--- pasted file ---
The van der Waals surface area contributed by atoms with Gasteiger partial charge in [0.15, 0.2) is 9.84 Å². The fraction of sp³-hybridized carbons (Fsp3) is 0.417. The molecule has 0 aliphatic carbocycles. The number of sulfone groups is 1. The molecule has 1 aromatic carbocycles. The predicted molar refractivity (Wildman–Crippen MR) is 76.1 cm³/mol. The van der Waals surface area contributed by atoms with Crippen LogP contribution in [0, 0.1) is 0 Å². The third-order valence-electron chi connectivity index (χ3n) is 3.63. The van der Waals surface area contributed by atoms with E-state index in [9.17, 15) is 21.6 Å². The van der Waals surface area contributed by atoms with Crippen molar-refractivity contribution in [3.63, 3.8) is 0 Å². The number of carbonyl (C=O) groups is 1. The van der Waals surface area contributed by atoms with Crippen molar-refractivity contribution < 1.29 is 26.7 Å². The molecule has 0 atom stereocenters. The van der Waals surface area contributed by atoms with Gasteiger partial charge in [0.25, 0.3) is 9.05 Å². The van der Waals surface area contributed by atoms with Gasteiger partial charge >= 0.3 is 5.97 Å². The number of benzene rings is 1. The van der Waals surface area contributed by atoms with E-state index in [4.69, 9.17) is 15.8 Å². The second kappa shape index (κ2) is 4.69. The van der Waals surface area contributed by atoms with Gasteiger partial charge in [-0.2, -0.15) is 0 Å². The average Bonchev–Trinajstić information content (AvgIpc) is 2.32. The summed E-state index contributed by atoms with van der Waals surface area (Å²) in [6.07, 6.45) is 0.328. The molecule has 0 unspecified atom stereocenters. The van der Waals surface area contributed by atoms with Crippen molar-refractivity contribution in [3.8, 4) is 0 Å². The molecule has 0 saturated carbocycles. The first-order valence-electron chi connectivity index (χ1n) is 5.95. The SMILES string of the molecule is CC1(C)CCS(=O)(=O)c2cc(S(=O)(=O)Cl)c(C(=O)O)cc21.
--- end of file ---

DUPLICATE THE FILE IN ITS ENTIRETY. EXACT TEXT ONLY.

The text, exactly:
The van der Waals surface area contributed by atoms with Gasteiger partial charge in [0.15, 0.2) is 9.84 Å². The fraction of sp³-hybridized carbons (Fsp3) is 0.417. The molecule has 0 aliphatic carbocycles. The number of sulfone groups is 1. The molecule has 1 aromatic carbocycles. The predicted molar refractivity (Wildman–Crippen MR) is 76.1 cm³/mol. The van der Waals surface area contributed by atoms with Crippen LogP contribution in [0, 0.1) is 0 Å². The third-order valence-electron chi connectivity index (χ3n) is 3.63. The van der Waals surface area contributed by atoms with E-state index in [9.17, 15) is 21.6 Å². The van der Waals surface area contributed by atoms with Crippen molar-refractivity contribution in [3.63, 3.8) is 0 Å². The number of carbonyl (C=O) groups is 1. The van der Waals surface area contributed by atoms with Crippen molar-refractivity contribution < 1.29 is 26.7 Å². The molecule has 0 atom stereocenters. The van der Waals surface area contributed by atoms with Gasteiger partial charge in [0.25, 0.3) is 9.05 Å². The van der Waals surface area contributed by atoms with Gasteiger partial charge >= 0.3 is 5.97 Å². The number of benzene rings is 1. The van der Waals surface area contributed by atoms with E-state index in [4.69, 9.17) is 15.8 Å². The second kappa shape index (κ2) is 4.69. The van der Waals surface area contributed by atoms with Gasteiger partial charge in [-0.2, -0.15) is 0 Å². The average Bonchev–Trinajstić information content (AvgIpc) is 2.32. The summed E-state index contributed by atoms with van der Waals surface area (Å²) in [6.07, 6.45) is 0.328. The molecule has 0 unspecified atom stereocenters. The van der Waals surface area contributed by atoms with Crippen molar-refractivity contribution in [3.8, 4) is 0 Å². The molecule has 0 saturated carbocycles. The first-order valence-electron chi connectivity index (χ1n) is 5.95. The SMILES string of the molecule is CC1(C)CCS(=O)(=O)c2cc(S(=O)(=O)Cl)c(C(=O)O)cc21.